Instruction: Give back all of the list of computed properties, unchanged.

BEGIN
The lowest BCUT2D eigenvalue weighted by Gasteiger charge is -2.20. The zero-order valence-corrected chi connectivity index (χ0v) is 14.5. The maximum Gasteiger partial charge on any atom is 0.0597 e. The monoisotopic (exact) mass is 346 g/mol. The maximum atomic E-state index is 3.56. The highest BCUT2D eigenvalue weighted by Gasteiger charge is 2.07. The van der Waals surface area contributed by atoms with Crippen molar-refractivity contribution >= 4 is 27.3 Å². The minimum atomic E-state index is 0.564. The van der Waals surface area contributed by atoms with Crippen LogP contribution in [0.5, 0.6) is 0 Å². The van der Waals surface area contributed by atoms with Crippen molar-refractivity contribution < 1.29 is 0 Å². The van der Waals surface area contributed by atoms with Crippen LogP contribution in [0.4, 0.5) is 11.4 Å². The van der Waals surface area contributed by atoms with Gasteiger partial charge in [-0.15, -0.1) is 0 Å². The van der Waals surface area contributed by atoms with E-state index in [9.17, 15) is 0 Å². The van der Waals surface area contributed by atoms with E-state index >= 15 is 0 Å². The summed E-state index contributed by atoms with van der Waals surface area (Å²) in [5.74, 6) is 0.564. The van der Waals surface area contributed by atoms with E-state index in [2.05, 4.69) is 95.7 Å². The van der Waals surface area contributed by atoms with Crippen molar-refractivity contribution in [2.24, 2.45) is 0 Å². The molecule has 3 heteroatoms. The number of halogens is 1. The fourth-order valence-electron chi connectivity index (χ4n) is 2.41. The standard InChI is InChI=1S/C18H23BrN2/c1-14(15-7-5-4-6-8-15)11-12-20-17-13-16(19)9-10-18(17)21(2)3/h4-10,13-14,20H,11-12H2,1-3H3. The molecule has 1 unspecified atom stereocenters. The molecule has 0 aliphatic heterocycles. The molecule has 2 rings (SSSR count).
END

The lowest BCUT2D eigenvalue weighted by Gasteiger charge is -2.20. The zero-order valence-corrected chi connectivity index (χ0v) is 14.5. The maximum Gasteiger partial charge on any atom is 0.0597 e. The monoisotopic (exact) mass is 346 g/mol. The maximum atomic E-state index is 3.56. The highest BCUT2D eigenvalue weighted by Gasteiger charge is 2.07. The van der Waals surface area contributed by atoms with Crippen molar-refractivity contribution >= 4 is 27.3 Å². The minimum atomic E-state index is 0.564. The van der Waals surface area contributed by atoms with Crippen LogP contribution in [0.5, 0.6) is 0 Å². The van der Waals surface area contributed by atoms with Crippen molar-refractivity contribution < 1.29 is 0 Å². The van der Waals surface area contributed by atoms with Crippen LogP contribution in [0.4, 0.5) is 11.4 Å². The van der Waals surface area contributed by atoms with Gasteiger partial charge in [-0.15, -0.1) is 0 Å². The van der Waals surface area contributed by atoms with E-state index in [9.17, 15) is 0 Å². The van der Waals surface area contributed by atoms with E-state index >= 15 is 0 Å². The summed E-state index contributed by atoms with van der Waals surface area (Å²) in [5.74, 6) is 0.564. The van der Waals surface area contributed by atoms with E-state index in [2.05, 4.69) is 95.7 Å². The van der Waals surface area contributed by atoms with Crippen molar-refractivity contribution in [2.24, 2.45) is 0 Å². The molecule has 3 heteroatoms. The number of halogens is 1. The fourth-order valence-electron chi connectivity index (χ4n) is 2.41. The standard InChI is InChI=1S/C18H23BrN2/c1-14(15-7-5-4-6-8-15)11-12-20-17-13-16(19)9-10-18(17)21(2)3/h4-10,13-14,20H,11-12H2,1-3H3. The molecule has 1 unspecified atom stereocenters. The molecule has 0 aliphatic heterocycles. The molecule has 2 rings (SSSR count).